Now I can get on with the next picture.


18 thoughts on “GLORIOUS DEVON – IT’S FINISHED! (Almost)

  1. ‘Glorious Devon’ is glorious Ann! The background is pretty, the horse is magnificent and the little wagtail is the perfect finishing touch.
    The breeze ruffling the horse’s tail makes it appear as if he’s about to move to a fresh patch of grass and because he’s 3D it looks as if the sunlight is shining down on his neck.

    What a disappointment the first frame must have been – and I bet you don’t recommend the shop to anyone!
    Looking forward to seeing your picture framed 🙂

    1. Thanks Lyn. It was very satisfying to get the whole thing finished, though still waiting for the new frame. Soon I hope…

    1. Thanks you Veronica. I’ll start work on the next one as soon as the Panto is over (roll on Sunday night!) Well I say as soon as it’s over, I’ve promised myself a long sleep in first.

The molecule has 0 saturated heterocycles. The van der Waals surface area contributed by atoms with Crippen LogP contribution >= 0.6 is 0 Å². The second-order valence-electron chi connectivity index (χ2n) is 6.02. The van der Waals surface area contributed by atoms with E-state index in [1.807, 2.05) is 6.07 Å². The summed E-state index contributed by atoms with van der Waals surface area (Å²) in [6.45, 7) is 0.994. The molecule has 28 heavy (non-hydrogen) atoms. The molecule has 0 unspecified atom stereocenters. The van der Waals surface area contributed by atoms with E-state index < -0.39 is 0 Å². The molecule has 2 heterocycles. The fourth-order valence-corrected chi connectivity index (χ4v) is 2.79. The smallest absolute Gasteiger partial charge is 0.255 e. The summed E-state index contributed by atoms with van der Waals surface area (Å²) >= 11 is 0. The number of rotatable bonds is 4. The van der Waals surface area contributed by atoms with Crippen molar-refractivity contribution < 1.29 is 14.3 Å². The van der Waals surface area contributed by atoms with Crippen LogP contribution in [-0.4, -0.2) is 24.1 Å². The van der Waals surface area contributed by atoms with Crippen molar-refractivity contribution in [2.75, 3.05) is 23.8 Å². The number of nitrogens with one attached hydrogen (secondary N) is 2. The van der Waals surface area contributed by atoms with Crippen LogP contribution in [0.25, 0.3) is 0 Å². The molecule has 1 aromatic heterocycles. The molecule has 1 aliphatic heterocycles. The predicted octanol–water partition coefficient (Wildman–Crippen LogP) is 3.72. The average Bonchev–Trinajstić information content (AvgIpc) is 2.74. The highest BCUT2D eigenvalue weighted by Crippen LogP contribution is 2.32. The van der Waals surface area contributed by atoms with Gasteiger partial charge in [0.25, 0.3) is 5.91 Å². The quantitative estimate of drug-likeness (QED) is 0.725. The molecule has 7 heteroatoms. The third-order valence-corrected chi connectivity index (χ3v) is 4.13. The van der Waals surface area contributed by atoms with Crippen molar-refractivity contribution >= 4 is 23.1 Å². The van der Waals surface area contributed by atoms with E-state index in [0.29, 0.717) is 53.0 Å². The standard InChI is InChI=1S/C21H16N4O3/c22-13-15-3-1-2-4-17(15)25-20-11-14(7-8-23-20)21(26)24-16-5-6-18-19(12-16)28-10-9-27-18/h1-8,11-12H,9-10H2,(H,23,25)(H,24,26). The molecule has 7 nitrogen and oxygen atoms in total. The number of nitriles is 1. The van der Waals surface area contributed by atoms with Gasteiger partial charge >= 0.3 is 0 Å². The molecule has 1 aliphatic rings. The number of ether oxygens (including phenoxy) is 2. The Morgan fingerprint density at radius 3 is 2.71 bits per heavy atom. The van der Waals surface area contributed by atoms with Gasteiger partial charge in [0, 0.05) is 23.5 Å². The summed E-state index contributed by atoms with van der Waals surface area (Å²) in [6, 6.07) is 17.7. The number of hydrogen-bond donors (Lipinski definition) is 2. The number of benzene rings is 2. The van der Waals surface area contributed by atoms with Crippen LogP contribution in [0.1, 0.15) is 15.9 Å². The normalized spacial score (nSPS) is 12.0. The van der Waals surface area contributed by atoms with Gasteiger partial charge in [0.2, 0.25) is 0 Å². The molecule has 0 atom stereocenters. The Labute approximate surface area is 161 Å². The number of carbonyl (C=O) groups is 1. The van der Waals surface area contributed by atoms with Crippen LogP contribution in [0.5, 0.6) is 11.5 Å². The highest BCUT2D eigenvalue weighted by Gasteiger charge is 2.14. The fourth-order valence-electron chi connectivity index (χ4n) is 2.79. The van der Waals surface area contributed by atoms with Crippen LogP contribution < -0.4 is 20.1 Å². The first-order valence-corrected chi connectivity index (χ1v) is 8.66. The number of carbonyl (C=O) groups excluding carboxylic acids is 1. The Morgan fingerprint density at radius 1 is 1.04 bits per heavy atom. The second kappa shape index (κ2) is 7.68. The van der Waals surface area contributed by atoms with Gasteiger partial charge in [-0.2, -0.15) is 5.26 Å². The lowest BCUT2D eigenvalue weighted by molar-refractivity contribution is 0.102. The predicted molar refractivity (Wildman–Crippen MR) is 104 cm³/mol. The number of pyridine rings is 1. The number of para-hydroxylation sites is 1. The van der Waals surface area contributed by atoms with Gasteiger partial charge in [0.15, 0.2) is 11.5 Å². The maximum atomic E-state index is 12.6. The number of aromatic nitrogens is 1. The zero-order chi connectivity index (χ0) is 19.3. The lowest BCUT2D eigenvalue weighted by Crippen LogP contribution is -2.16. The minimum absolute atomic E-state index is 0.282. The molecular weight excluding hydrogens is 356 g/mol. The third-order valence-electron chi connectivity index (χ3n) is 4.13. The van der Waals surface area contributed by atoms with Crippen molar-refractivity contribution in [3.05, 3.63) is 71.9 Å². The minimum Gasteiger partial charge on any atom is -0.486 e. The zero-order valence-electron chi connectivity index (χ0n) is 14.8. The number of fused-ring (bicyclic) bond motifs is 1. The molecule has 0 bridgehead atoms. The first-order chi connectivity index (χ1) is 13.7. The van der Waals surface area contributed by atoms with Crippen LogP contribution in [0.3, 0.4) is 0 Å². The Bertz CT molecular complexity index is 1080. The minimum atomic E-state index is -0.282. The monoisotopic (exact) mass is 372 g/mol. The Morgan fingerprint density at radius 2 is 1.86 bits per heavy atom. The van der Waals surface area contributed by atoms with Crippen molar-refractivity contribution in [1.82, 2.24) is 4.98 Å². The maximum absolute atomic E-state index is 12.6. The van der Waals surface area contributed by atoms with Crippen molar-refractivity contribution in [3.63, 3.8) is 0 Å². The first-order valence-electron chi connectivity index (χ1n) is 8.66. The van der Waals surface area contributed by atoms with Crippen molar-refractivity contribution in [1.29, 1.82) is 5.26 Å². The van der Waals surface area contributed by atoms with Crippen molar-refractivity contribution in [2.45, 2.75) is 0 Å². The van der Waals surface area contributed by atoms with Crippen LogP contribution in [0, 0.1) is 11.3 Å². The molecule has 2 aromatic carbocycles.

2. What an adventure with the framing, Ann. I can’t believe they went ahead and added a flat frame when you clearly have a 3D horse there! I’m glad they didn’t do any permanent damage.

    I really love the wagtail detail, because it’s one of those things you might not notice the first time and then, one day, you see it! It’s a wonderful little “easter egg.” 🙂

    1. Thanks Leonor. I suppose that’s one of the benefits of a felted picture, a few squeezes in the right place and the horse plumped up again.
      Wagtails are one of my favourite birds, so I was pleased to get one in. I had hoped to put in some lapwings/peewits on one of the fields in the far distance, but I just could not get them to look right so abandoned that. There are some rooks and a buzzard there though.

  3. Ann, I love the end result. The 3D horse came out brilliantly. I look forward to seeing it framed.

    I have finally found a framer that does what I ask in a very professional manner. Yes, it’s more expensive but well worth it. I’m glad you found a framer that listens.

    Needle felting always makes my shoulder hurt, that’s why I mainly do wet felting and embellish with other methods besides needling.

    1. Thanks Ruth. I will post a photo of the framed picture as soon as I get it home.